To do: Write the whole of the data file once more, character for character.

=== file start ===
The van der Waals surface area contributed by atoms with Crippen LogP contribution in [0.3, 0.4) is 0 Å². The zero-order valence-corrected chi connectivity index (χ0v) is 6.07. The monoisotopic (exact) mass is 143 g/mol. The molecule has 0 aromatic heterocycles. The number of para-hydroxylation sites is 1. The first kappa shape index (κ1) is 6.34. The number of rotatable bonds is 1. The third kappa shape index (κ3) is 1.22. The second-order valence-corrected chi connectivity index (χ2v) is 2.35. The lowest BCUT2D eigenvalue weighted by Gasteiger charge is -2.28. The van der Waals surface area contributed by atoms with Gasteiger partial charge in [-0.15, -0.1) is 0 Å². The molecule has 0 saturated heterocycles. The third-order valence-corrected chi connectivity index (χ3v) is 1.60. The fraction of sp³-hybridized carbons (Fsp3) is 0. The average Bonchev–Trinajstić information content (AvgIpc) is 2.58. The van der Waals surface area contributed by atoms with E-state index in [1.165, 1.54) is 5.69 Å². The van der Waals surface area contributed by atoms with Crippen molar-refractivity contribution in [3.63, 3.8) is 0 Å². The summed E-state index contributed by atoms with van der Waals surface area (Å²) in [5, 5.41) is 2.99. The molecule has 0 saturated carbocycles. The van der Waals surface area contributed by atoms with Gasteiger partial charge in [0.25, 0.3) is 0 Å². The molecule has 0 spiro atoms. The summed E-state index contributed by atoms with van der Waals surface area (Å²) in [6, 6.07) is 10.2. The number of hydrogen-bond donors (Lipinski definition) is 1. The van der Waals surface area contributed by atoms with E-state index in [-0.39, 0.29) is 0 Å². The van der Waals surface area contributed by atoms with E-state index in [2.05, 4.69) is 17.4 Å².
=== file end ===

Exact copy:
The van der Waals surface area contributed by atoms with Crippen LogP contribution in [0.3, 0.4) is 0 Å². The zero-order valence-corrected chi connectivity index (χ0v) is 6.07. The monoisotopic (exact) mass is 143 g/mol. The molecule has 0 aromatic heterocycles. The number of para-hydroxylation sites is 1. The first kappa shape index (κ1) is 6.34. The number of rotatable bonds is 1. The third kappa shape index (κ3) is 1.22. The second-order valence-corrected chi connectivity index (χ2v) is 2.35. The lowest BCUT2D eigenvalue weighted by Gasteiger charge is -2.28. The van der Waals surface area contributed by atoms with Gasteiger partial charge in [-0.15, -0.1) is 0 Å². The molecule has 0 saturated heterocycles. The third-order valence-corrected chi connectivity index (χ3v) is 1.60. The fraction of sp³-hybridized carbons (Fsp3) is 0. The average Bonchev–Trinajstić information content (AvgIpc) is 2.58. The van der Waals surface area contributed by atoms with E-state index in [1.165, 1.54) is 5.69 Å². The van der Waals surface area contributed by atoms with Crippen molar-refractivity contribution in [3.63, 3.8) is 0 Å². The summed E-state index contributed by atoms with van der Waals surface area (Å²) in [5, 5.41) is 2.99. The molecule has 0 saturated carbocycles. The van der Waals surface area contributed by atoms with Gasteiger partial charge in [0.25, 0.3) is 0 Å². The molecule has 0 spiro atoms. The summed E-state index contributed by atoms with van der Waals surface area (Å²) in [6, 6.07) is 10.2. The number of hydrogen-bond donors (Lipinski definition) is 1. The van der Waals surface area contributed by atoms with E-state index in [-0.39, 0.29) is 0 Å². The van der Waals surface area contributed by atoms with E-state index in [2.05, 4.69) is 17.4 Å².